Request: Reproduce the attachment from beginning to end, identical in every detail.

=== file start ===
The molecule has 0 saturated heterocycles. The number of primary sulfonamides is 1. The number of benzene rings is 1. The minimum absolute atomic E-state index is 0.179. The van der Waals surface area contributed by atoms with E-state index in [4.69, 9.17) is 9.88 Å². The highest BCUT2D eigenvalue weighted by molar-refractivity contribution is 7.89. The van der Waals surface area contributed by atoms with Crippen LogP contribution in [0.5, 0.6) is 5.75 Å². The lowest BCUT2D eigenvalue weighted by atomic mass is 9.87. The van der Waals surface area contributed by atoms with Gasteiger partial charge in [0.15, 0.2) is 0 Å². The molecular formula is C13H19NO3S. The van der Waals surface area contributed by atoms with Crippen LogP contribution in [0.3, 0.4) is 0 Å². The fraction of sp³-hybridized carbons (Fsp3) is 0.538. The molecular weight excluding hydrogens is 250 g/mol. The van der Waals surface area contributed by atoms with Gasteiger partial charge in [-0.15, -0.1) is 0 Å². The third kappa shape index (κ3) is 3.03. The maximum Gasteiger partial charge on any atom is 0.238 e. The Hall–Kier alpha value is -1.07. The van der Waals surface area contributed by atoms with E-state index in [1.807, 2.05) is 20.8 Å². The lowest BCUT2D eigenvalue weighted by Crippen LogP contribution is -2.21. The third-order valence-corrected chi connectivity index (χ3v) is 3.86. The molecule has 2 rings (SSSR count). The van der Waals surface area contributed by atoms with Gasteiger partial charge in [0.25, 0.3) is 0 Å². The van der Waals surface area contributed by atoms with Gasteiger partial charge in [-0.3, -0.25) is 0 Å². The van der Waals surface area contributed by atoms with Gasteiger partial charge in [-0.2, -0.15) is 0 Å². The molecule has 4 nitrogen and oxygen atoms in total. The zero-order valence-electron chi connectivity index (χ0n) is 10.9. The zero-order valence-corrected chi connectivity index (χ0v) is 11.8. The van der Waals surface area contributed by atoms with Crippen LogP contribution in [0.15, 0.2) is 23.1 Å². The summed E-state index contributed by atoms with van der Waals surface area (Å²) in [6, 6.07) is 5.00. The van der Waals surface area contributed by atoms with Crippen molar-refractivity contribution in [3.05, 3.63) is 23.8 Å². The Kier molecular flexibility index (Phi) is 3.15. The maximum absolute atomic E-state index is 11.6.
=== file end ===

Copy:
The molecule has 0 saturated heterocycles. The number of primary sulfonamides is 1. The number of benzene rings is 1. The minimum absolute atomic E-state index is 0.179. The van der Waals surface area contributed by atoms with E-state index in [4.69, 9.17) is 9.88 Å². The highest BCUT2D eigenvalue weighted by molar-refractivity contribution is 7.89. The van der Waals surface area contributed by atoms with Crippen LogP contribution in [0.5, 0.6) is 5.75 Å². The lowest BCUT2D eigenvalue weighted by atomic mass is 9.87. The van der Waals surface area contributed by atoms with Gasteiger partial charge in [0.15, 0.2) is 0 Å². The molecular formula is C13H19NO3S. The van der Waals surface area contributed by atoms with Crippen LogP contribution in [0.3, 0.4) is 0 Å². The fraction of sp³-hybridized carbons (Fsp3) is 0.538. The molecular weight excluding hydrogens is 250 g/mol. The van der Waals surface area contributed by atoms with Gasteiger partial charge in [-0.15, -0.1) is 0 Å². The third kappa shape index (κ3) is 3.03. The maximum Gasteiger partial charge on any atom is 0.238 e. The Hall–Kier alpha value is -1.07. The van der Waals surface area contributed by atoms with E-state index in [1.807, 2.05) is 20.8 Å². The lowest BCUT2D eigenvalue weighted by Crippen LogP contribution is -2.21. The third-order valence-corrected chi connectivity index (χ3v) is 3.86. The molecule has 2 rings (SSSR count). The van der Waals surface area contributed by atoms with Gasteiger partial charge in [0.25, 0.3) is 0 Å². The van der Waals surface area contributed by atoms with Gasteiger partial charge in [-0.3, -0.25) is 0 Å². The van der Waals surface area contributed by atoms with Gasteiger partial charge in [-0.2, -0.15) is 0 Å². The molecule has 4 nitrogen and oxygen atoms in total. The zero-order valence-electron chi connectivity index (χ0n) is 10.9. The zero-order valence-corrected chi connectivity index (χ0v) is 11.8. The van der Waals surface area contributed by atoms with Crippen LogP contribution in [0.15, 0.2) is 23.1 Å². The summed E-state index contributed by atoms with van der Waals surface area (Å²) in [6, 6.07) is 5.00. The van der Waals surface area contributed by atoms with Crippen molar-refractivity contribution in [3.05, 3.63) is 23.8 Å². The Kier molecular flexibility index (Phi) is 3.15. The maximum absolute atomic E-state index is 11.6.